Eventually, I learned about the word hapa. Hapa is a Hawaiian word which originally referred to someone who is half white and half Hawaiian. Now, however, it refers to anyone who is half-Asian. They could be half-Asian, half black or half-Asian, half-Hispanic, and they would be Hapa.

I soon discovered that there is an entire community of people who identify as Hapa. I finally found where I belong. I belong in this community. I am a Hapa. I am half-white, half-Asian. That is my race. My ethnicity. That is who I am.

I am so proud to be a Hapa.

Here are some books about the Hapa/multiracial experience.

Book Review: Love Without Borders

(Note: There are Amazon affiliate links in this postAs an Amazon Associate, I may earn commissions from qualifying purchases)

I recently read a book called Love Without Borders, by Angela Braniff. She is also the creator of the YouTube channel This Gathered Nest, where she vlogs about her big family, motherhood, and homeschooling. So, of course, when she announced that her first book — which is a memoir about her life — was out, I had to give it a shot.

I must make a confession. I actually didn’t “read” this book. I listened to it. I signed up for a free trial of Audible and was allowed two free audio books. One of those two e-books was, of course, Love Without Borders. I admit, I was a bit nervous about reading an audio book. I’ve never listened to an audio book before. I’ve always dismissed them, mainly because I’ve been fond of being read to or listening to people read me stories from the time I was young. I always preferred reading the books to myself.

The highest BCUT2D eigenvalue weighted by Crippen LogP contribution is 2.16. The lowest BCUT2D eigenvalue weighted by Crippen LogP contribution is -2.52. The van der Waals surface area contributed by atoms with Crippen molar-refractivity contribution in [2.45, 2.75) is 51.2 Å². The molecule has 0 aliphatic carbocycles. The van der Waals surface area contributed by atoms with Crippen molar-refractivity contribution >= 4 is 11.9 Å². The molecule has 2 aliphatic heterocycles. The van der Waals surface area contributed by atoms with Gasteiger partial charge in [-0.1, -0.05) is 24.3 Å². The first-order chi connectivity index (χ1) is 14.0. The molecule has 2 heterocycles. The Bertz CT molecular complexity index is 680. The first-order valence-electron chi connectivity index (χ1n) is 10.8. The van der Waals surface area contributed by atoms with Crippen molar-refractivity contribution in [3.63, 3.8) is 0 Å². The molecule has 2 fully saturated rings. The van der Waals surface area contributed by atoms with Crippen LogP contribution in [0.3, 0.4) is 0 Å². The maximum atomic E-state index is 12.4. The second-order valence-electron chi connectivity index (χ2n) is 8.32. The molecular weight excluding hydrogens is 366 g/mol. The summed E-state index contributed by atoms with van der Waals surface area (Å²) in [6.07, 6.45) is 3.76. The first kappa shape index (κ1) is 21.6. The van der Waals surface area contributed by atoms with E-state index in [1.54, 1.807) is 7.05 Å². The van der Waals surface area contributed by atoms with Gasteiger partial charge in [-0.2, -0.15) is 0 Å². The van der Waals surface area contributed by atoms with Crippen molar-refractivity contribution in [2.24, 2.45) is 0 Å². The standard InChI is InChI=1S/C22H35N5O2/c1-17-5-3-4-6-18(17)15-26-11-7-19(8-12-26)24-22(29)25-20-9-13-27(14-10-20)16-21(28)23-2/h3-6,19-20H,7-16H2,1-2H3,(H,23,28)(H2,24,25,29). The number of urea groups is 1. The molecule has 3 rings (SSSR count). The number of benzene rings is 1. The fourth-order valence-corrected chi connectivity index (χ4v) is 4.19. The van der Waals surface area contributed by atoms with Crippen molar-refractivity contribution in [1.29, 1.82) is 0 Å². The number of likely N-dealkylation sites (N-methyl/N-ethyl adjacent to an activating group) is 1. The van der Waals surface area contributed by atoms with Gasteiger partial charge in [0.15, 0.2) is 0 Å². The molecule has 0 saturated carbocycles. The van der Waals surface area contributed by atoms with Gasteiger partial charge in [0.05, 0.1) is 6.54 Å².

But anyway, it was a bit of an awkward, novel, and even a foreign concept to have a book read to me. And not just read to, but read to me by the author. But it’s also pretty cool. When I started listening, I realized that I couldn’t stop listening to the book. It was just that good.

Braniff’s soothing tone of voice helps make it very easy to listen to. Her voice itself is a page turner, if you will. Perhaps I enjoyed listening to the audio book after watching her vlogs for so long. Perhaps I’m just used to seeing and hearing her on the vlogs that listening to the audio book feels more natural than if I were to read the book the traditional way.